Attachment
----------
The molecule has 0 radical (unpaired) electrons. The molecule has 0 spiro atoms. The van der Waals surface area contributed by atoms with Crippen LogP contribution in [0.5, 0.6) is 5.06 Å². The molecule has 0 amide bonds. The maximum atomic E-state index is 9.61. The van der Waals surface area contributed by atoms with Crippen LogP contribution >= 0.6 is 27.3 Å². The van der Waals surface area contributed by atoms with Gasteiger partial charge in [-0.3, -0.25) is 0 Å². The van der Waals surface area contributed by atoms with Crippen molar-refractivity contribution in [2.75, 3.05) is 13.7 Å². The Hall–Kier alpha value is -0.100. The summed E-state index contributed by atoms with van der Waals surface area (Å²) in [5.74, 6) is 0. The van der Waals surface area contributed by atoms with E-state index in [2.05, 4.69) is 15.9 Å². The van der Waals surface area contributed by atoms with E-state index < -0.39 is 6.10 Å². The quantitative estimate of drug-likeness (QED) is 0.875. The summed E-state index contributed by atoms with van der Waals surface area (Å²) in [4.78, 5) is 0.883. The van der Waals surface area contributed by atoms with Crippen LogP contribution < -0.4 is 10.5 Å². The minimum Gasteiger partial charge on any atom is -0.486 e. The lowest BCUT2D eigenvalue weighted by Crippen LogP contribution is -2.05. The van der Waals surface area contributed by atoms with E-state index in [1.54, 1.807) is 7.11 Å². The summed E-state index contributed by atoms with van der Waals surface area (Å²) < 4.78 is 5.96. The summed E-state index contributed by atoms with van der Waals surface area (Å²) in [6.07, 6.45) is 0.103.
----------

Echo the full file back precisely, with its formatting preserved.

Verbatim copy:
The molecule has 0 radical (unpaired) electrons. The molecule has 0 spiro atoms. The van der Waals surface area contributed by atoms with Crippen LogP contribution in [0.5, 0.6) is 5.06 Å². The molecule has 0 amide bonds. The maximum atomic E-state index is 9.61. The van der Waals surface area contributed by atoms with Crippen LogP contribution >= 0.6 is 27.3 Å². The van der Waals surface area contributed by atoms with Gasteiger partial charge in [-0.3, -0.25) is 0 Å². The van der Waals surface area contributed by atoms with Crippen molar-refractivity contribution in [2.75, 3.05) is 13.7 Å². The Hall–Kier alpha value is -0.100. The summed E-state index contributed by atoms with van der Waals surface area (Å²) in [5.74, 6) is 0. The van der Waals surface area contributed by atoms with E-state index in [2.05, 4.69) is 15.9 Å². The van der Waals surface area contributed by atoms with E-state index < -0.39 is 6.10 Å². The quantitative estimate of drug-likeness (QED) is 0.875. The summed E-state index contributed by atoms with van der Waals surface area (Å²) in [4.78, 5) is 0.883. The van der Waals surface area contributed by atoms with Crippen LogP contribution < -0.4 is 10.5 Å². The minimum Gasteiger partial charge on any atom is -0.486 e. The lowest BCUT2D eigenvalue weighted by Crippen LogP contribution is -2.05. The van der Waals surface area contributed by atoms with E-state index in [1.54, 1.807) is 7.11 Å². The summed E-state index contributed by atoms with van der Waals surface area (Å²) < 4.78 is 5.96. The summed E-state index contributed by atoms with van der Waals surface area (Å²) in [6.07, 6.45) is 0.103.